Although sprinkles look okay on baked goods like cookies and some cakes, they have their limitations. Scones and muffins that benefit from the crunch and shine of sanding sugar will look awkward covered in sprinkles.
Most sprinkles also aren’t as sweet, thanks to the addition of various filler ingredients. Those on a gluten-free diet should check the label before using in cooking. Some brands use ingredients that contain gluten.
Similar option: Baking M&Ms are another colorful choice best for cakes and cookies.
6. Almond slivers
Most sweet baked foods already contain a lot of sugar. If you don’t want to add more to your cooking, then use almond slivers. They are the healthiest option on this list, offering fiber, protein, vitamin E, and manganese.
Almond slivers add a tasty crunch to food, like sanding sugar. Once baked their flavor will develop deliciously and they’ll give off a welcoming aroma.
7. Coffee sugar crystals
Coffee sugar crystals are ideal for hot beverages, offering a full-bodied, caramelized honey taste. Their crystals are larger than sanding sugar, but they are excellent for making crunchy-topped cakes and muffins. They are amber in color so using food dye on them isn’t an option.
The biggest challenge with coffee sugar crystals is finding them. If you can’t find a pack in your local store, do a quick online search.
8. Honey crystals
Although we couldn’t get our hands on honey crystals for this article, they’d make a useful sanding sugar substitute. You’ll get a delicious honey flavor, and they can be sprinkled onto desserts and baked goods as a crunchy garnish.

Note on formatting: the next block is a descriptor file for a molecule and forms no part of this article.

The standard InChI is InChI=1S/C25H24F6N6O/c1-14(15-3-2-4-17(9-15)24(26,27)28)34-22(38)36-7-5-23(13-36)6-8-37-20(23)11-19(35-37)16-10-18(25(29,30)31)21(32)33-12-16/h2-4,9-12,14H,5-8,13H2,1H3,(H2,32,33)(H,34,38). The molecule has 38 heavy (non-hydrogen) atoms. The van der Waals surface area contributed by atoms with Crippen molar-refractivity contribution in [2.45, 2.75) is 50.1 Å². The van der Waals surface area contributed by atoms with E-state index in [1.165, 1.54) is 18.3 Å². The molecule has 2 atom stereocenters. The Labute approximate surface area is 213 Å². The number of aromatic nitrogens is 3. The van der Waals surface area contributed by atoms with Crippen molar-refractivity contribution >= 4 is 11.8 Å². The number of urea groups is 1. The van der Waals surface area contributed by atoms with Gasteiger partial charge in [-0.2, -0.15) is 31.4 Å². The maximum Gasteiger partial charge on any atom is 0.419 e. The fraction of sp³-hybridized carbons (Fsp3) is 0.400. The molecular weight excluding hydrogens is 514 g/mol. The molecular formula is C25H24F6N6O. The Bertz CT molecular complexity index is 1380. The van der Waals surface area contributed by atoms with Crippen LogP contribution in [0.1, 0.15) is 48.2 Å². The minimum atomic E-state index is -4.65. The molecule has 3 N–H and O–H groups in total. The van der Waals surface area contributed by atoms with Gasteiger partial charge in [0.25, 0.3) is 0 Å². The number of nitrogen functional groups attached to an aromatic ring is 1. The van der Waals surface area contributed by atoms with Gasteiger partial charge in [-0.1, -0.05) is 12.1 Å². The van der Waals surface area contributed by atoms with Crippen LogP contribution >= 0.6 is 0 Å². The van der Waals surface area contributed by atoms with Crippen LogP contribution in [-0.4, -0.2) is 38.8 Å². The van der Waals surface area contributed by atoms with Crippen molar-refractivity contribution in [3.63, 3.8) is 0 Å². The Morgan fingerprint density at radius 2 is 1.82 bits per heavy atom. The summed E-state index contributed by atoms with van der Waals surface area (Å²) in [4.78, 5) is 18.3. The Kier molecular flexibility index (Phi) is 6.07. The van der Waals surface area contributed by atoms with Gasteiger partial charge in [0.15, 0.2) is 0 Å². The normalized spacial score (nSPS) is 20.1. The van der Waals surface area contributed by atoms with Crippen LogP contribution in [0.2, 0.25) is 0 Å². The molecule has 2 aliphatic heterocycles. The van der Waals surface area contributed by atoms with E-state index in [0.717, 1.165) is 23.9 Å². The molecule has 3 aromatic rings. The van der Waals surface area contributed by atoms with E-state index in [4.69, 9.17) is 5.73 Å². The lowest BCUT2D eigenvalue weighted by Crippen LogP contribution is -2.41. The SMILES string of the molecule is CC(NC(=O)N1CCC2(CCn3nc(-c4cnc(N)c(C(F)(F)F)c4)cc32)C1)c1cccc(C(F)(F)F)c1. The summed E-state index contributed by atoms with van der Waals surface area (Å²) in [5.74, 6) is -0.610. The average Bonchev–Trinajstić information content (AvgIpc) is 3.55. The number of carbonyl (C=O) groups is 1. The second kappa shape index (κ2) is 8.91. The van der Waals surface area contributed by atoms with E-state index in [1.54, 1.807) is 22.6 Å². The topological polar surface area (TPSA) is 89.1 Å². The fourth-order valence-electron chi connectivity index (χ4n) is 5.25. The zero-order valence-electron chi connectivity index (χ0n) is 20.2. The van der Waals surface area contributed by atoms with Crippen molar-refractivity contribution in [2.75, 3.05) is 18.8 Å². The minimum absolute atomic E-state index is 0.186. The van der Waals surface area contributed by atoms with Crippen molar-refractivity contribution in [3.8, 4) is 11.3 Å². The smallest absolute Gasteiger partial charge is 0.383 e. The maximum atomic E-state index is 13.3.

Commonly asked questions
Can I use rock sugar to replace sanding sugar?
Rock sugar, or Chinese sugar, has large chunks suitable for melting into tea and food recipes. They are too large for use as a garnish.
What can I use sanding candy for?
Sanding candy is a versatile ingredient in the kitchen, ideal for decorating candy, holiday cookies, gingerbread houses, scones, muffins, cakes, and desserts. They also add some glitz to a cocktail glass and are excellent for sprinkling onto chocolate and icing before it’s fully set.
How long does homemade sanding candy last?
Sanding candy can be stored in an airtight container for at least two years, in a cool, dry place. You can make a large batch in one go and then slowly use it when a dessert, cookie, or drink calls for a little extra shine.
How do I get sanding sugar to stick to baked goods?
If you’re trying to add the sugar after baking, then allow the food to cool completely first. Mix an egg white with a little water and brush it onto the food before sprinkling the sugar on top.
Did you know? Sanding sugar is also known as sugar sand or coarse sugar.
Sanding sugar is a good way to add eye-catching, coarse granules of sugar to your food. Anyone having trouble finding it can substitute it with demerara, pearl, or granulated sugar. If you use a large-granule white sugar, coloring it with a food dye of your choice is an option.
Everyday baking ingredients like sprinkles or almond slivers also make a useful alternative to sanding sugar. You’ll get a different result, but still eye-catching and tasty. Keep in mind they won’t be suitable for all recipes that call for sanding sugar.